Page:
Rosencrantz and Guildenstern Are Dead, Chichester Festival Theatre
Plenty of life left in this comic couple
Friday 03 June 2011
After the first night of Rosencrantz and Guildenstern Are Dead at the National Theatre in 1967, Tom Stoppard awoke and found himself famous. It's still a delightful shock, every few years, to be reminded how brilliant and engaging this play remains, and Trevor Nunn's Chichester revival, moving smartly to London, is an unalloyed pleasure.
The tale of Shakespeare's supernumeraries working out their destiny while the play proper sweeps by is itself a metaphorical elaboration on Waiting for Godot, where the tramps are abandoned in the void.
Samuel Barnett and Jamie Parker as Stoppard's duo are picked out in spotlights, tossing coins by an old gnarled tree. They have been sent for on a spying mission that backfires when letters are switched and they find themselves peering down the end of a barrel. They find more barrels, and hide in them, on the boat bound for England.
The Players are on board, too, dogging them with their insistence that they are all part of the same spectacle. In a lesser writer than Stoppard, the self-conscious Pirandellian absurdity might be trying, but the dialogue remains fresh and lively, curling round philosophical ideas, great theatrical jokes and thoughts of death with endless ingenuity.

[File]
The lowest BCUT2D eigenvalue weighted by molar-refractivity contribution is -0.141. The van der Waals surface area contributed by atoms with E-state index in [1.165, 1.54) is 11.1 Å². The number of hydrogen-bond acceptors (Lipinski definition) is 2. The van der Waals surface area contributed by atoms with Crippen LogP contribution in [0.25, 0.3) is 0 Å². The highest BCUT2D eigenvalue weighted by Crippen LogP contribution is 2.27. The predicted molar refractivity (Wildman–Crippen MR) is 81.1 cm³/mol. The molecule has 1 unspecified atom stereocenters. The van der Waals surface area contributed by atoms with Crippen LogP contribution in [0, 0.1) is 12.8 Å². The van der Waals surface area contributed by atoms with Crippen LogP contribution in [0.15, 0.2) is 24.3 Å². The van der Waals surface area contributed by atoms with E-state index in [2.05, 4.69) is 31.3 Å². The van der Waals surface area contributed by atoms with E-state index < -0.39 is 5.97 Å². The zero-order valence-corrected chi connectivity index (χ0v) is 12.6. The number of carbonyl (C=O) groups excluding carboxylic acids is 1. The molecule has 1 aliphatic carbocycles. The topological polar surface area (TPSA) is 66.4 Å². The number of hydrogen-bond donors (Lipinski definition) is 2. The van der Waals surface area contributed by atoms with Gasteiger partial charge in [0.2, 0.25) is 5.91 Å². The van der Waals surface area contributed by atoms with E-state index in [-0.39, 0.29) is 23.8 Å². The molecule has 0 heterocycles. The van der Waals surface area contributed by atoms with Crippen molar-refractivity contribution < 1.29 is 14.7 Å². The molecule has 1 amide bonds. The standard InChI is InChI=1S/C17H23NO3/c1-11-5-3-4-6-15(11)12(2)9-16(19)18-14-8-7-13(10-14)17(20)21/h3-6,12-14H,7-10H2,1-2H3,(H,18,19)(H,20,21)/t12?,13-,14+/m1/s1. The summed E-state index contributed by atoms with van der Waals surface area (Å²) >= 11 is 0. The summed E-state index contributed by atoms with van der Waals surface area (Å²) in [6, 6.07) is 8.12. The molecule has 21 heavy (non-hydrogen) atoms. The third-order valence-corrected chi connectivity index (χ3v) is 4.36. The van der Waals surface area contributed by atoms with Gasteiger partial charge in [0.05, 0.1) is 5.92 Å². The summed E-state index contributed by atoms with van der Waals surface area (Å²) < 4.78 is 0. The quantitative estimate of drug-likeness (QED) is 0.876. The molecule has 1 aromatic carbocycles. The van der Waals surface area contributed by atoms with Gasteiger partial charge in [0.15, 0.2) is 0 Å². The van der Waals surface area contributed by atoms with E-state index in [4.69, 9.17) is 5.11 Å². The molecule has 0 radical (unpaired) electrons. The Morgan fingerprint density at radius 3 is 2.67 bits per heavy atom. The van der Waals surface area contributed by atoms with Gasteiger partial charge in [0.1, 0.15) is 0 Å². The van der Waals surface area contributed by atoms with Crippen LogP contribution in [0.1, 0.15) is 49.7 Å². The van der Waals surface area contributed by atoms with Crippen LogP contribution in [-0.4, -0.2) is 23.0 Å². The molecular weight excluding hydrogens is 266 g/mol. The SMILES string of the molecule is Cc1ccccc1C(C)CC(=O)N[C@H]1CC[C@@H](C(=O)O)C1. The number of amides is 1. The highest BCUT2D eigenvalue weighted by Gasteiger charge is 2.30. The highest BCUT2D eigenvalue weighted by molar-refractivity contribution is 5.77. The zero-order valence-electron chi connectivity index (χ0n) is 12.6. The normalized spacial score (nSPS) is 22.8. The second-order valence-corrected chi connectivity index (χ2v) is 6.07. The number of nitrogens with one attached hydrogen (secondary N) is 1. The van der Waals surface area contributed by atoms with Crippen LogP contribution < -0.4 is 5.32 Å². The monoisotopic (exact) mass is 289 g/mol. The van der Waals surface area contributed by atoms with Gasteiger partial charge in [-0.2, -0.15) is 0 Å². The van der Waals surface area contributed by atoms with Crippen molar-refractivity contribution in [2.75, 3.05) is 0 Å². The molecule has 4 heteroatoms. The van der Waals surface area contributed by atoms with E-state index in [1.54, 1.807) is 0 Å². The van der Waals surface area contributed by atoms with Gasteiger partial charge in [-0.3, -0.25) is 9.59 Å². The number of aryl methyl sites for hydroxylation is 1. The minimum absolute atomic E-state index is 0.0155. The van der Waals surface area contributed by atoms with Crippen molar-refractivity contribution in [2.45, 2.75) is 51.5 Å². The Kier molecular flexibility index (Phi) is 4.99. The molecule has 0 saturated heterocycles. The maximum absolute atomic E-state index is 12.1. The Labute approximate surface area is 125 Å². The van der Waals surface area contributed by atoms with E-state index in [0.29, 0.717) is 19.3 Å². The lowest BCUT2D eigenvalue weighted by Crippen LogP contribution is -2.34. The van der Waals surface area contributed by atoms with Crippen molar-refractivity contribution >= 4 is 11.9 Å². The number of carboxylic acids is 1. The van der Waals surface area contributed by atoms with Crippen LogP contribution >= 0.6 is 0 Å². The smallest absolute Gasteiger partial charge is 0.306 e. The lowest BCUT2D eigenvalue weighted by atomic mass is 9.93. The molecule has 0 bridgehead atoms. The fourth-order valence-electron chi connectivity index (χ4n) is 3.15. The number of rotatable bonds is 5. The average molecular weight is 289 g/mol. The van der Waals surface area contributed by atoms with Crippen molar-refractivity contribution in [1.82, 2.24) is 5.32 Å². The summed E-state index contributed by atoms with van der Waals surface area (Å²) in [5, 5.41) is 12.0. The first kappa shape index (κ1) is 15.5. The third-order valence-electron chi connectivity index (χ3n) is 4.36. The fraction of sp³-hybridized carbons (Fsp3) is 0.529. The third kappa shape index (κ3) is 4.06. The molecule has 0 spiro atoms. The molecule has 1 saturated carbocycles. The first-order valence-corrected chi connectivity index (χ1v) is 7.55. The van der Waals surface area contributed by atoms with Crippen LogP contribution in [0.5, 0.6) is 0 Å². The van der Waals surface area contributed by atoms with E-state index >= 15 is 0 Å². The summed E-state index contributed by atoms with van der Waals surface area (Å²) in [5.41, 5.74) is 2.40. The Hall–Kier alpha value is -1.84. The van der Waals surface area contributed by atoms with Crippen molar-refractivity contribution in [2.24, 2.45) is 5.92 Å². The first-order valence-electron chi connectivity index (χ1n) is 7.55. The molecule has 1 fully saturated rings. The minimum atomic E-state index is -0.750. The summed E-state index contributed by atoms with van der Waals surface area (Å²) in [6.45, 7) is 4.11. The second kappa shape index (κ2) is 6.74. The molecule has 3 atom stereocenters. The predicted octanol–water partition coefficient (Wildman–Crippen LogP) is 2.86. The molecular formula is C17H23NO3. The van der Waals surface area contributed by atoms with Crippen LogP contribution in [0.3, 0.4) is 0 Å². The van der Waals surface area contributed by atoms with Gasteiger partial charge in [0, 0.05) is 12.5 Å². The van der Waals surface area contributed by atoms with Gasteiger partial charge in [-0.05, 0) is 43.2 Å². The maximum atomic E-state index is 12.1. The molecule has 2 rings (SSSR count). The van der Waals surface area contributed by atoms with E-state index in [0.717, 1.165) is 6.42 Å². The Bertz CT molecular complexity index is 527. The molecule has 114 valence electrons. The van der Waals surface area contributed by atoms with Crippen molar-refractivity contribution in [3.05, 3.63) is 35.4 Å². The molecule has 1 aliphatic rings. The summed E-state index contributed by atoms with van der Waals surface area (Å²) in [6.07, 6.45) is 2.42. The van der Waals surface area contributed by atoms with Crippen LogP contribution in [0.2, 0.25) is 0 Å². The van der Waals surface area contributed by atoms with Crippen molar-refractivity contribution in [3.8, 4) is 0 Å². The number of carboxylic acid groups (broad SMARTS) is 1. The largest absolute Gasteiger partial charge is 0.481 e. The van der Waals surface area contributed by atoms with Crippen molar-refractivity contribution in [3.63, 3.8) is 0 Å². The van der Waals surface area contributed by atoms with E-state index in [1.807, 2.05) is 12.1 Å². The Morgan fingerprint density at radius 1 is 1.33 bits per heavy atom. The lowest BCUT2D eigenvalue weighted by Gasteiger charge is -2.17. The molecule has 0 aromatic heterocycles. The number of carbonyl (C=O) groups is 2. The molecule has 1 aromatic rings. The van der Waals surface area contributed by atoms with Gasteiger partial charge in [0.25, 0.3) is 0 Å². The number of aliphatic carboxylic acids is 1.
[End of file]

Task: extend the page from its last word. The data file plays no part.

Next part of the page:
While Hamlet (Jack Hawkins) contemplates his condition inaudibly upstage, Rosencrantz and Guildenstern are sucked into their own sense of mortality – "Eternity is a terrible thought; I mean, where is it going to end?" What started as a dramatic flourish of speech and rhetoric intensifies into a comic treatise on life in a box.
Tim Curry was ideally, perhaps obviously, cast as the First Player but has withdrawn with a chest infection, and Chris Andrew Mellon does a pretty good job in his stead without shaking us by the ears.
The really clever thing is the unexpected casting of a highly strung Rosencrantz and a dogged, steady Guildenstern; it's usually the other way round, but Barnett and Parker reverse expectations all the way through, retaining character while seeming to be interchangeable, as others think of them anyway. "Consistency is all I ask," says one; "Immortality is all I seek," the other. Impossible requests, both.
To 11 June (01243 781312); then Theatre Royal, Haymarket, London SW1 (0845 481 1870) 16 June to 20 August
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